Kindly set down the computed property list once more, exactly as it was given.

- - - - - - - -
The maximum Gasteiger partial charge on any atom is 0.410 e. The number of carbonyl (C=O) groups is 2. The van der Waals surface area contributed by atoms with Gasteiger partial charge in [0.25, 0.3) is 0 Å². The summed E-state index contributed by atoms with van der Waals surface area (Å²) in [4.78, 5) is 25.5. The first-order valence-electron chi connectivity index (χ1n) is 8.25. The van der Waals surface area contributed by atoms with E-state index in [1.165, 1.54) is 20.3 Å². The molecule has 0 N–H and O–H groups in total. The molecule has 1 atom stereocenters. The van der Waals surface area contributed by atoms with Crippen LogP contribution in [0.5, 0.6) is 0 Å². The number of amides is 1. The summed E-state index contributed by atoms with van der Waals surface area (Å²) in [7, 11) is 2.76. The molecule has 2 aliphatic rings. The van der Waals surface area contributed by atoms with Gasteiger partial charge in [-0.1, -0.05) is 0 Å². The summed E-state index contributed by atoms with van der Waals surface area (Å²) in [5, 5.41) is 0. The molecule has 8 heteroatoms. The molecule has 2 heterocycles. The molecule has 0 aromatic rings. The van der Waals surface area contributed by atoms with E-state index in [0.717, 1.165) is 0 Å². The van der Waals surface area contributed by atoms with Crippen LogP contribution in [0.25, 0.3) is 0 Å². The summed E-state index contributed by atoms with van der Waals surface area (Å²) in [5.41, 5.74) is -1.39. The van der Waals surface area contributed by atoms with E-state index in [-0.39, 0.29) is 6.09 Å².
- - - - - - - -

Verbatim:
The maximum Gasteiger partial charge on any atom is 0.410 e. The number of carbonyl (C=O) groups is 2. The van der Waals surface area contributed by atoms with Gasteiger partial charge in [0.25, 0.3) is 0 Å². The summed E-state index contributed by atoms with van der Waals surface area (Å²) in [4.78, 5) is 25.5. The first-order valence-electron chi connectivity index (χ1n) is 8.25. The van der Waals surface area contributed by atoms with E-state index in [1.165, 1.54) is 20.3 Å². The molecule has 0 N–H and O–H groups in total. The molecule has 1 atom stereocenters. The van der Waals surface area contributed by atoms with Crippen LogP contribution in [0.5, 0.6) is 0 Å². The number of amides is 1. The summed E-state index contributed by atoms with van der Waals surface area (Å²) in [7, 11) is 2.76. The molecule has 2 aliphatic rings. The van der Waals surface area contributed by atoms with Gasteiger partial charge in [-0.1, -0.05) is 0 Å². The summed E-state index contributed by atoms with van der Waals surface area (Å²) in [5, 5.41) is 0. The molecule has 8 heteroatoms. The molecule has 2 heterocycles. The molecule has 0 aromatic rings. The van der Waals surface area contributed by atoms with E-state index in [0.717, 1.165) is 0 Å². The van der Waals surface area contributed by atoms with Crippen LogP contribution in [0.25, 0.3) is 0 Å². The summed E-state index contributed by atoms with van der Waals surface area (Å²) in [5.41, 5.74) is -1.39. The van der Waals surface area contributed by atoms with E-state index in [-0.39, 0.29) is 6.09 Å².